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Twins for transformation – TechInformed

If you were given a crystal ball reflecting the future of your work environment – be it a factory, office or hospital – wouldn’t it be great to see the consequences and impact of any changes you make?

Well, digital twins are here, and they are essentially already allowing for just that.

Digital twins can take habitats such as airplanes, factories, or entire cities and present them as a 3D virtual environment, similar to that found in a video game, often presenting the virtual reality in real-time.

Industries and governments worldwide are using the technology to help plan, train and innovate within their workforces. To find out more about where this 3D virtual-reality technology is headed, TechInformed spoke with Dan Isaacs, general manager and CTO of the Digital Twin Consortium.

The Digital Twin Consortium (DTC) was founded in May 2020 by four key firms: big tech giants Microsoft, Dell and ANSYS as well as real estate company Lendlease.

It currently consists of 200 members, and hopes to be a resource for all things digital twin, whether that be regulatory processes for the technology, to bring awareness to it, or to offer assistance in implementation.

“We are a member-driven organisation, and I work very hard to ensure that collaboration is there and that members are working together,” enthuses Isaacs, whose role is to essentially “facilitate the collaboration and the technical direction of the consortium”.

The organisation hopes to raise awareness of digital twins, how they can help transform a business and to also offer help to its members with issues like security.

Members of the consortium not only include providers of digital twin solutions, but also academia, and researchers, end users and the local government.

According to Isaacs, members have included Orange County Public Works, which is responsible for over 800 buildings and all the waterways in Southern California, as well as John Wayne International Airport.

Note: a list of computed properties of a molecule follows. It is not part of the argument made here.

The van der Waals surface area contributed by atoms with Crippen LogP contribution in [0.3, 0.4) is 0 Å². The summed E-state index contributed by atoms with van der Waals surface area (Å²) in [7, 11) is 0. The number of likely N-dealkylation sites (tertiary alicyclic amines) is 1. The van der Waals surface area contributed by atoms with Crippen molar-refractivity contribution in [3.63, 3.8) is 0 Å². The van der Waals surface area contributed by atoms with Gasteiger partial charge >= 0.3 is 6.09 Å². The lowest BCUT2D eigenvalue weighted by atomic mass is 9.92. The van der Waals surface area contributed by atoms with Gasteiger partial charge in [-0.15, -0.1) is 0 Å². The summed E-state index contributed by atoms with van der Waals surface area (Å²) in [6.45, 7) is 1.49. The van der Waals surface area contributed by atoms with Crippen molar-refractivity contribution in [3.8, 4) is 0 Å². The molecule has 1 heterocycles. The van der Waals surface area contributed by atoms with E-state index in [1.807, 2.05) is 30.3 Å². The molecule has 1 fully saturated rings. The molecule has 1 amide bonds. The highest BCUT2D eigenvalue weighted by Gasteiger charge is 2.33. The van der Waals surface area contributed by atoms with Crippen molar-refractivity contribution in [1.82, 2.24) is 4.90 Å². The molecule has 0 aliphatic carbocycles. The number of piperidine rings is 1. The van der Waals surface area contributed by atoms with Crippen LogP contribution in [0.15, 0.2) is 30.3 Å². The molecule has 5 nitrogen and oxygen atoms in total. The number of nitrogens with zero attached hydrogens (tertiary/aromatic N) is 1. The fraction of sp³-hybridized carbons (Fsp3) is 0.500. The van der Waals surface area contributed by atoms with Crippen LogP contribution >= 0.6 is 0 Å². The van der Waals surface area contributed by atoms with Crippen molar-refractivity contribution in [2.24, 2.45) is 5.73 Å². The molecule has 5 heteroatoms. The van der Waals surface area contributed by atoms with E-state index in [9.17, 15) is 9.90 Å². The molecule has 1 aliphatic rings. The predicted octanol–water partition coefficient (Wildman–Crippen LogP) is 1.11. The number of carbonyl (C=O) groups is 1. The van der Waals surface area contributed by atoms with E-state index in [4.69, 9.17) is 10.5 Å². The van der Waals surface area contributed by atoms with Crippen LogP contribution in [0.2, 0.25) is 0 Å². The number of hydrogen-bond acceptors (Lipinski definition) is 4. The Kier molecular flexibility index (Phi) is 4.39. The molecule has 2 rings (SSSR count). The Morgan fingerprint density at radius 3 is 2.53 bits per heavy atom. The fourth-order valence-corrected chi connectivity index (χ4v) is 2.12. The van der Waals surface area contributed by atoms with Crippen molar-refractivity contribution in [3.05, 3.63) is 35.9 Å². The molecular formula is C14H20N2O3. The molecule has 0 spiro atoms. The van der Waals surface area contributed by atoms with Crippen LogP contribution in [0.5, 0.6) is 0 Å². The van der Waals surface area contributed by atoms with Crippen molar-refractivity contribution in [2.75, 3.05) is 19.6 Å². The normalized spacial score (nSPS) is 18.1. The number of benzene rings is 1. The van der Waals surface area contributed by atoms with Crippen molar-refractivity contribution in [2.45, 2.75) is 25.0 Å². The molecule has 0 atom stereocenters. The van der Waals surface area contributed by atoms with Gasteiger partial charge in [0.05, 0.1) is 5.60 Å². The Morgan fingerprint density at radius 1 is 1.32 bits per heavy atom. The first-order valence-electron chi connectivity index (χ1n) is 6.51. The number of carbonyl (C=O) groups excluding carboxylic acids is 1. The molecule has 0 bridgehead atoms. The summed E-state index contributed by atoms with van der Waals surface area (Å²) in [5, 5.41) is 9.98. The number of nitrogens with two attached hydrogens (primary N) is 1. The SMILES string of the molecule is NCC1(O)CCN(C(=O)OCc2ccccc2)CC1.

Other airports to have joined DTC including Vancouver, Toronto and London’s Heathrow, with all having digital twins in place to help with customer experience and the workflow of the many businesses housed within their buildings.

Dan Isaacs, general manager and CTO of the Digital Twin Consortium

Within the healthcare space, the DTC is also working with digital twin platform AxoMem to create use cases around how digital twins might predict the spread of disease. “It’s called infectious disease management,” explains Isaacs, “and it shows the dispersal patterns and how to predict the spread within a hospital.”

Using sensor data alongside existing enterprise data, Isaacs adds that these twins can provide an up-to-date view of the state of disease spread across more than 1,700 inpatients in six blocks across a hospital campus.

The twin can allow epidemiologists to better predict when infections will spread throughout the year so that they can better prioritise how to handle it when it occurs.

In the manufacturing space, digital twins are not only providing a twinned virtual reality, but they can also be “stepped into” through virtual reality goggles, to make real time changes.

This use case proves how digital twins can be integrated with VR or AR devices to create an environment where employees can control a robot and make changes to a manufacturing line and its components.

As it stands, these robots are at various stages of deployment, some are in the very early stages, and others, according to Isaacs, are fully implemented.

“One is operating in an airport in Spain, and another one has been deployed on a military base,” Isaacs adds.

While digital twins are on the rise, Isaacs and DTC have realised that there is still a lot of confusion as to what digital twins are. One of his goals therefore is to “not only introduce and bring awareness”, to digital twins, “but also bring forward the value of accelerating the adoption”.

While many companies are undergoing digital transformation, fewer are using digital twins but these could easily be created from existing technologies and data that they are already collecting, Isaacs claims.

As well as work efficiency and planning, DTs can also help visualise a firm’s carbon footprint. “If you don’t have a digital twin, how do you know how much energy you’re using?” says Isaacs. “Do you understand where the opportunities to improve are?”

“Wastefulness can be leaving the lights on 24 hours a day, or the heating, which can be tracked in real-time through sensors and then easily visualised on a digital twin for all to understand.”